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ERIC Number: ED402824
Record Type: Non-Journal
Publication Date: 1996-Nov
Pages: 52
Abstractor: N/A
Reference Count: N/A
A Cross-Cultural Comparison of Department Chair Stress in Australia and the United States. ASHE Annual Meeting Paper.
Gmelch, Walter H.; And Others
A three-phase study examined department chair stress as a multidimensional construct with links to multiple variables and consisting of three phases: American, Australian, and cross-cultural. In this study of the third-phase, researchers conducted cross-cultural comparisons of department chair stress factors, perceptions, and consequences using the data sets generated in the study's previous two phases. Study findings indicate that the personal and professional profile of Australian department chairs resembles that of their United States counterparts. In this cross-cultural study, each of the reported stress dimensions (faculty role, administrative relationship, role ambiguity, perceived expectations, and administrative task) reflects a different pattern of influence. For example, the administrative relationships dimension is more stressful for Australian chairs while Americans suffer greater pressure from administrative task stress. As a result, macro-level strategies must vary by country and ultimately by institution. Further, national differences such as the recent national consolidation of institutions in Australia also may cause different stresses on chairs than those in the U.S. Department chair stress comes in many forms and is influenced by multiple sources with different strategies required for the separate dimensions of stress in order to make a more manageable environment for department chairs. (Contains 76 references.) (JLS)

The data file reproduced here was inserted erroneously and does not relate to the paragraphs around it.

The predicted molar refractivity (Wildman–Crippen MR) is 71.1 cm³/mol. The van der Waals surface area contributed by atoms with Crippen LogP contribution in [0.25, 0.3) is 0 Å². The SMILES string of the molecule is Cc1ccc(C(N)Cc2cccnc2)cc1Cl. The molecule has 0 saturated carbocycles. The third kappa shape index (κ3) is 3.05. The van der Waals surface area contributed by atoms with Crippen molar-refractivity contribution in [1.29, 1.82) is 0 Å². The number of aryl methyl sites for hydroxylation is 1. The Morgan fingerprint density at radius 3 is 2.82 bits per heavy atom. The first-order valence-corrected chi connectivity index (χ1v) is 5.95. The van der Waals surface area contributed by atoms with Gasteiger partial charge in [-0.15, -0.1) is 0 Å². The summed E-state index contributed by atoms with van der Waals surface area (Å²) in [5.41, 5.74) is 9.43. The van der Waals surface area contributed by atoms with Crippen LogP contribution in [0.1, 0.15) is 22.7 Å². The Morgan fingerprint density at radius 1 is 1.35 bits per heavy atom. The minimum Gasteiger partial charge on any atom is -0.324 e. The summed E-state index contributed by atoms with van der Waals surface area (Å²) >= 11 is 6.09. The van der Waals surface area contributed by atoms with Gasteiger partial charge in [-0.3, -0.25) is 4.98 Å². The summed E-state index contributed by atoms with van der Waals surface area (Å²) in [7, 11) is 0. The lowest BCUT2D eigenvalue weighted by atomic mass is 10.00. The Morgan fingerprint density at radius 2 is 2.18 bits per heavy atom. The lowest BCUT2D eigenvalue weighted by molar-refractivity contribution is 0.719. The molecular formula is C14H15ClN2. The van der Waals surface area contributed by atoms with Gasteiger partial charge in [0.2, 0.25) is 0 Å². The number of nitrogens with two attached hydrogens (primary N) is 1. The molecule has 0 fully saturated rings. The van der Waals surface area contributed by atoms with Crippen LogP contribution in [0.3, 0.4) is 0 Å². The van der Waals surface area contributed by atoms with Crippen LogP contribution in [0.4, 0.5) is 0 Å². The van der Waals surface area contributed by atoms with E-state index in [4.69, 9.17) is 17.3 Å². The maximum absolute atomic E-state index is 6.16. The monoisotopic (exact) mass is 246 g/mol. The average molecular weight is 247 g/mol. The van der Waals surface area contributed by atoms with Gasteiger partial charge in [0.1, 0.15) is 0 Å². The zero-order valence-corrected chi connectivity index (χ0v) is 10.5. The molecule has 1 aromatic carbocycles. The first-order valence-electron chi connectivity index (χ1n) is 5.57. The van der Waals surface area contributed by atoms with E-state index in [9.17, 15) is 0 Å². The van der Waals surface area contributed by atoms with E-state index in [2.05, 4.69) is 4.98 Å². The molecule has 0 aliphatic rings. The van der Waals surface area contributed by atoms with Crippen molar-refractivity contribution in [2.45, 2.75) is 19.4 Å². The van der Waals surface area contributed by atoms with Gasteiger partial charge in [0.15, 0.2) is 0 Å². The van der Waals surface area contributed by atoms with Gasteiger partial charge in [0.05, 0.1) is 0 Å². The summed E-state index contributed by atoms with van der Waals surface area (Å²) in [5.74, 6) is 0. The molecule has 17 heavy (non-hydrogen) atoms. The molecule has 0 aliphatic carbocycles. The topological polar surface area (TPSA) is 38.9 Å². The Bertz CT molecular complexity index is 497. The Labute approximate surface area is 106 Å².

Publication Type: Reports - Research; Speeches/Meeting Papers
Education Level: N/A
Audience: N/A
Language: English
Sponsor: N/A
Authoring Institution: N/A
Identifiers - Location: Australia